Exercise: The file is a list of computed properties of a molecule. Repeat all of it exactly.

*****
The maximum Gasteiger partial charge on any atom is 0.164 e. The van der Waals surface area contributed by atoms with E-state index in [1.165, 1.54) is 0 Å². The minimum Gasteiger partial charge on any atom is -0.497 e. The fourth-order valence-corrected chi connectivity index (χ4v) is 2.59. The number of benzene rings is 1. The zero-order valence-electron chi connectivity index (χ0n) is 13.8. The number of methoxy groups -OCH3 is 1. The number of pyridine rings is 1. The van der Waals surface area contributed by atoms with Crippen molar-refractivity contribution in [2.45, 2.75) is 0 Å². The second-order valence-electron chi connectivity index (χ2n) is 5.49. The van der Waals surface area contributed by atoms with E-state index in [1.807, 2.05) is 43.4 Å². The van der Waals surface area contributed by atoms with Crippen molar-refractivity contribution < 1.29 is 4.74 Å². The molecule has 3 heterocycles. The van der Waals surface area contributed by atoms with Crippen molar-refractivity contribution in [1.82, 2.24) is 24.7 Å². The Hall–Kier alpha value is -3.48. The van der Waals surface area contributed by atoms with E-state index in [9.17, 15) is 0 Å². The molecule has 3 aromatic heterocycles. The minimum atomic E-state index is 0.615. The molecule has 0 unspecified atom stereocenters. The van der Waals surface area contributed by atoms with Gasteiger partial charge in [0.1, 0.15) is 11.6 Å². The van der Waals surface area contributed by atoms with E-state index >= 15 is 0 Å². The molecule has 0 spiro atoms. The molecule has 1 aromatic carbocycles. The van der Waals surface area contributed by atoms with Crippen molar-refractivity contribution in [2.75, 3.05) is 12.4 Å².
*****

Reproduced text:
The maximum Gasteiger partial charge on any atom is 0.164 e. The van der Waals surface area contributed by atoms with E-state index in [1.165, 1.54) is 0 Å². The minimum Gasteiger partial charge on any atom is -0.497 e. The fourth-order valence-corrected chi connectivity index (χ4v) is 2.59. The number of benzene rings is 1. The zero-order valence-electron chi connectivity index (χ0n) is 13.8. The number of methoxy groups -OCH3 is 1. The number of pyridine rings is 1. The van der Waals surface area contributed by atoms with Crippen molar-refractivity contribution in [2.45, 2.75) is 0 Å². The second-order valence-electron chi connectivity index (χ2n) is 5.49. The van der Waals surface area contributed by atoms with E-state index in [1.807, 2.05) is 43.4 Å². The van der Waals surface area contributed by atoms with Crippen molar-refractivity contribution < 1.29 is 4.74 Å². The molecule has 3 heterocycles. The van der Waals surface area contributed by atoms with Crippen molar-refractivity contribution in [1.82, 2.24) is 24.7 Å². The Hall–Kier alpha value is -3.48. The van der Waals surface area contributed by atoms with E-state index in [9.17, 15) is 0 Å². The molecule has 3 aromatic heterocycles. The minimum atomic E-state index is 0.615. The molecule has 0 unspecified atom stereocenters. The van der Waals surface area contributed by atoms with Gasteiger partial charge in [0.1, 0.15) is 11.6 Å². The van der Waals surface area contributed by atoms with E-state index >= 15 is 0 Å². The molecule has 0 spiro atoms. The molecule has 1 aromatic carbocycles. The van der Waals surface area contributed by atoms with Crippen molar-refractivity contribution in [2.75, 3.05) is 12.4 Å².